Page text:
the “Great Rabbi” accused of child molesting

My thoughts on the judgement against a famous Rabbi for indecent acts against minors, Hashem yishmor.

I was asked, on my timeline, if I believed that the sentence passed in the relevant case was too mild.

I replied to the question, and am sharing my reply as a post as well, as I believe it is very relevant and on many people’s minds.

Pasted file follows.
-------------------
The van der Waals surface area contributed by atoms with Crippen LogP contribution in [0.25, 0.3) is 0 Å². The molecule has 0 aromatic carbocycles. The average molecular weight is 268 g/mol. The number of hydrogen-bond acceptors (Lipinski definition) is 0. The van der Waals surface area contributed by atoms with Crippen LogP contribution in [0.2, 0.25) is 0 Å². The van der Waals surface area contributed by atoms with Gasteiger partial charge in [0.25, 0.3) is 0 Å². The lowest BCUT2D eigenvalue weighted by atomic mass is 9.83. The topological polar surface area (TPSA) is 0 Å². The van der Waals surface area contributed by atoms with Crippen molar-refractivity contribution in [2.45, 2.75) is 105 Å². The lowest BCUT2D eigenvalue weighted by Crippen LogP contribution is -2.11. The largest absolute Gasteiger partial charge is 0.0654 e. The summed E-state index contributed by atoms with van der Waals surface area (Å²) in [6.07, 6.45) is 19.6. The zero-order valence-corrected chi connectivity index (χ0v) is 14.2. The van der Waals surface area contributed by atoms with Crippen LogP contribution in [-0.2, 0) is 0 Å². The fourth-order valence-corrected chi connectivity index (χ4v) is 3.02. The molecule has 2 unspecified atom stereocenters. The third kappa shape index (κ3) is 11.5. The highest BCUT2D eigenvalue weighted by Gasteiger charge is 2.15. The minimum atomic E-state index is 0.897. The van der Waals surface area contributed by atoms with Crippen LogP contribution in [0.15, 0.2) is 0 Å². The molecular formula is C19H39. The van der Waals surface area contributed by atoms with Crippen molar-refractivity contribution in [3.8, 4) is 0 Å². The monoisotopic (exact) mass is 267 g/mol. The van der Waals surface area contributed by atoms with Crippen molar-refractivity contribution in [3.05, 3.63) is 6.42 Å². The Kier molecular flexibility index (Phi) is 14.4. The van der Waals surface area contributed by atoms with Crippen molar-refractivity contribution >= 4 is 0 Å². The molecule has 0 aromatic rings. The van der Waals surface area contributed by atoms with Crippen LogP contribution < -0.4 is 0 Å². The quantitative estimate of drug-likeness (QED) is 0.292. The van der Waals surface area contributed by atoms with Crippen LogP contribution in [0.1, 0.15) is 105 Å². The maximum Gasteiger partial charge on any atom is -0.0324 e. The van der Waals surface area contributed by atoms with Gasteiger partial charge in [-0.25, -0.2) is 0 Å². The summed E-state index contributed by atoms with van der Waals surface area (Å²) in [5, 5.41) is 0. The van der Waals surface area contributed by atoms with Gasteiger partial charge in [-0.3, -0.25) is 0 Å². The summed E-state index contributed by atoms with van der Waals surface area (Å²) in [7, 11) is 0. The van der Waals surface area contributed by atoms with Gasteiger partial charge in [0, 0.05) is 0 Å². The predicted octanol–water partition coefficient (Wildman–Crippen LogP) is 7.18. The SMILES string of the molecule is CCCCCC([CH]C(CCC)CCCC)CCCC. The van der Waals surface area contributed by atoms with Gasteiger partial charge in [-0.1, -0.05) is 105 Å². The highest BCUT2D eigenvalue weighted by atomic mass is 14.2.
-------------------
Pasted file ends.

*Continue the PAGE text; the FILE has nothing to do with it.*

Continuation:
“This is a very sensitive one. Part of me says that this man disgraced us all,used his position as a Rosh Yeshiva and national leader to take advantage of kids, and should be given the most harsh sentence possible. Part of me, having met the man myself, and seen his kindness and caring for ALL people (even his insistence of visiting Chris Hani hospital and seeing how AIDS victims are treated), feels VERY sorry for the man, and for all of us who have lost him as a mentor, and that something could also be awefully wrong with the charges. I do not think that either approach is rational. All he was convicted of was “relatively minor” indecent behaviour. The more serious charges were NOT proven. Whether anyone likes it or not, in a democracy, a person is innocent till proven guilty in a court of law. he had his trial, and he was NOT proven guilt of rape, sodomy, or any serious sexual crime. What is also true, is that things that in western culture are considered to be sexual assault, are not always that way in middle eastern, african, or even jewish culture. Affectionately hugging or kissing a student is NOT sexual assault, unless it is done in a sexual way. I hug my students all the time, and there is NOTHING sexual about it. My uncle , Rav Tucazinsky zt’l, used to kiss and hug me, and hugging and kissing students is very common amongst many rosh yeshivos and Rebbeim, and there is NOTHING sexual in it at all. yet many secular teachers at Yeshiva College felt uncomfortable with Rabbis hugging students, which was totally ridiculous. This of course, makes it easy for Rabbis who do have sexual issues to take advantage, and very hard to tell the difference, but it also means that what to western courts are indecent acts might not even be indecent in reality. I do NOT know what Rabbi Druckman is thinking- perhaps he truly believes that the Rabbi in question is innocent, along the lines of the above, though we all know Rabbi Lichtenstein took a VERY different approach. – Personally, I wish and still hope he is innocent- he is or AT LEAST was a great man who has touched the lives of literally thousands if not hundreds of thousands of people for the better, but I am also NOt an ostrich . Even great men make bad mistakes and can do TERRIBLE things sometimes. David heMelech committed adultery and killed the girl’s husband. HE suffered his whole life for it. He did Teshuva, which was eventually accepted. Those who denied his right to repent in their self-righteous manner were also criticized. Of course, even the relatively “minor” verdict of the court would be enough for me not to let him anywhere near my kids in private, just out of caution. nor has he admitted to the charges publically, but it is NOT a halchic requirement of teshiva to publically confess to something- confession is a private matter between a sinner and Hashem, and who says he hasn’t done that? And does any of this really mean that he is so evil that one cannot learn anything from him, or that he deserves to rot for the rest of his life in prison for kissing a kid on his neck, however much it disgraced us, and however bad it might be? The judge can only take into account that which has been PROVEN in his sentence, and so can we- that is ALL. As for the rest, we have to take caution and not let vulnerable people be in private with ANYONE suspected of such things, but thats it. Would I invite him to teach minors, NO- Do I think he should be condemned for ever as an evil man and shut out of society – I dont think any of us have a right to make that call based on the above . The discussion remains open, and there is much to say and debate. It is NOt simple, it is really painful, and what is more painful is that this is not just an isolated incident, but all too common these days- it needs to stop and be stopped- but how to stop it, how to get to the root of the problem- that needs great wisdom, and I fear that we lack it!”

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